Science of a Local Cultural Phenomenon

  • Hiroshi Nittono 1
  1. 1.  Cognitive Psychophysiology Laboratory, Graduate School of Integrated Arts and Sciences, Hiroshima University, Higashi-Hiroshima, 739-8521, Japan

In this paper, I reported three experiments to demonstrate that people who viewed pictures of kittens and puppies, as compared to those who viewed pictures of adult animals, perform better on subsequent tasks that require dexterity and carefulness and tend to focus on the finer details of an object [1]. To be honest, I am not a pet lover. In more than forty years of life, my family and I have never had any kittens and puppies of our own. I have been a researcher in psychophysiology for twenty years, measuring activities in the brain and the autonomic nervous system in connection with various psychological phenomena. I had never dreamt of doing this kind of "pop" research up until a few years ago when a third-year student of mine asked me if she could study human reactions to kawaii items as the theme of her diploma thesis.

Kawaii is one of the most popular words in contemporary Japan. Roughly speaking, it means "cute," "lovely," "pretty," "adorable," etc. This word is frequently uttered to express the speaker's favorable evaluation toward an object or person. Because it is used too often, sociologists and journalists have discussed for decades that kawaii is a key concept to understand the characteristics of modern Japanese people and culture. Nevertheless, many believed that it was out of the scope of science. "It is difficult," I said, "but if you really want to do so, try it." While she recorded psychophysiological responses to human and animal baby pictures [2], I carefully read through many articles regarding kawaii, from "The Pillow Book," an essay written by a Japanese court lady around the year 1000, to the most recent fashion magazines. As a psychologist, I was curious why people love kawaii so much and thought that there should be a psychological factor that reinforces the behavior of admiring and possessing kawaii items. At that point I was confident that, when done well, this line of research would attract much public attention, at least inside Japan.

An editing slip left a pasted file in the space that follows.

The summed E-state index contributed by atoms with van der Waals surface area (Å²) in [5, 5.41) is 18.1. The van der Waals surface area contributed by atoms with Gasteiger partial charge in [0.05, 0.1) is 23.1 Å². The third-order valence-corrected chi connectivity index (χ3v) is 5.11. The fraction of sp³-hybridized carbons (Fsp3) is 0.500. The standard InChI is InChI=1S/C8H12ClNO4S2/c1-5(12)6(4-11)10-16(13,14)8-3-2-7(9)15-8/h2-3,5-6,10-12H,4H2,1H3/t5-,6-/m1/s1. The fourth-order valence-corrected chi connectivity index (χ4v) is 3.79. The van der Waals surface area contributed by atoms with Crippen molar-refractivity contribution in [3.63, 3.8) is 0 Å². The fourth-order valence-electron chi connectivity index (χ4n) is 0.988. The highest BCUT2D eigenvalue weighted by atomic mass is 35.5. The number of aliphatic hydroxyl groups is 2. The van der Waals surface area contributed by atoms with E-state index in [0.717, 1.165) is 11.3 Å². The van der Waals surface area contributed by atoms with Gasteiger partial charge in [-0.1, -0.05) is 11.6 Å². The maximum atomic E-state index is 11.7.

Shortly after we started this investigation, an interesting psychology paper was published in the US. The authors argued that viewing pictures of baby animals promotes behavioral carefulness [3]. Because the results initially sounded odd but intriguing, I tried to replicate and extend the findings in a Japanese sample with support of three other students of mine. This is how and why I started the experiments reported in the paper in question.